Did Sammy Sosa Use Performance Enhancing Drugs?

Did Sammy Sosa use performance enhancing drugs?

If only Sammy Sosa had been warned about the ides of March.

It was the middle of March, 2005, when Sosa stood before Congress and told what we now know was a series of lies. Sosa, who seemed to be struggling with English, spoke through a lawyer, saying that he had “never taken performance enhancing drugs”, had never “injected himself with anything” nor had anyone else ever injected him with anything. Many sports writers and other analysts found Sosa’s sudden “difficulty” with English little more than a smokescreen, but his statement was made.

Now, more than four years later, Sosa’s name is reportedly on a list of 104 players who tested positive for performance enhancing drugs in 2003.

Because the test that Sosa failed was administered before the Congressional hearing took place, Sosa is in some potentially very hot water. During the course of that all day televised hearing, the House Government Reform Committee’s goal was to examining baseball’s apparently weak drug testing program, and determine what the impcat of that program is on on steroid use among teenagers — who tend to idolize professional ballplayers. In the end, after questioning Sosa, Mark McGwire, Rafael Palmeiro, and others, the Committee’s members determined that baseball’s policy was “full of holes” and Congress threatened to legislate tougher testing policies if baseball neglected to do it on their own.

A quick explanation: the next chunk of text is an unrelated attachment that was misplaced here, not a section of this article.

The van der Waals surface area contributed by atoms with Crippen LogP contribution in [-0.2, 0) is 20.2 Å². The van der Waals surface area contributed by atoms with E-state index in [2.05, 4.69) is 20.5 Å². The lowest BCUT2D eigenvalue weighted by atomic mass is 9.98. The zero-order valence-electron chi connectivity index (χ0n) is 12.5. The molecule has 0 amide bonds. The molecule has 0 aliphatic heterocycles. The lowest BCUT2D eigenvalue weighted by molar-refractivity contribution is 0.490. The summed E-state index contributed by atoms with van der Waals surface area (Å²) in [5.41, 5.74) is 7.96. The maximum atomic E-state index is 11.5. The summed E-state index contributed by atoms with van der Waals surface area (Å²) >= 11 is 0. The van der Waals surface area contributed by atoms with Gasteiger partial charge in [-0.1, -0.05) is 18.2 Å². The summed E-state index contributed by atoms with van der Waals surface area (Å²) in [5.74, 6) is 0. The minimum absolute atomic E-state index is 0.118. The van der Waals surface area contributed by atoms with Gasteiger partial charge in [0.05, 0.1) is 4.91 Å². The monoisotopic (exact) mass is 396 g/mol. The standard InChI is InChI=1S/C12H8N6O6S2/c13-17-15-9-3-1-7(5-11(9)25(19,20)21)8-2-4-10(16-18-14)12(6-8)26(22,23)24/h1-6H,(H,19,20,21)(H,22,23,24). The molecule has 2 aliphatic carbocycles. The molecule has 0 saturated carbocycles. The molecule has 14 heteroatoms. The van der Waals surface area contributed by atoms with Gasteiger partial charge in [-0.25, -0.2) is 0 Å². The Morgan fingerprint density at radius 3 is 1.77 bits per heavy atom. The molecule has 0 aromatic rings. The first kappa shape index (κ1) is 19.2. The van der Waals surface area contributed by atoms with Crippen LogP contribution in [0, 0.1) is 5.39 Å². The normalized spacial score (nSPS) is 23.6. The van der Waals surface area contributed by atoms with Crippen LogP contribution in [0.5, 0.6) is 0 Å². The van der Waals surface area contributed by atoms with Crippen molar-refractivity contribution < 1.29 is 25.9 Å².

Sammy Sosa, who joined with fellow Congressional interest Mark McGwire during the 1998 season in an historical pursuit of baseball’s home run record, has been named as one of the players testing positive for some sort of performance enhancing drug during that 2003 test, according to lawyers and other sources who have knowledge of the infamous “list of 104”. This fact makes Sosa the latest (and perhaps the most famous) baseball player of the past two decades to be linked to cheating through substances — a group including McGwire, Roger Clemens, Barry Bonds, Alex Rodriguez and Rafael Palmiero.

The lawyers who had knowledge of Sosa’s inclusion on the 2003 list, and who broke this story, did not know and could not name the exact substance for which Sosa tested positive.

Sammy Sosa, who is sixth on baseball’s all time career home run list, last stepped into the batter’s box in 2007. He will likely be brought up on charges of perjury, though no charges have yet been filed. Sosa has been suspected of using performance enhancing drugs in the past, but was never caught during his baseball career, and in fact has never been publicly linked to a positive test of any kind — until now.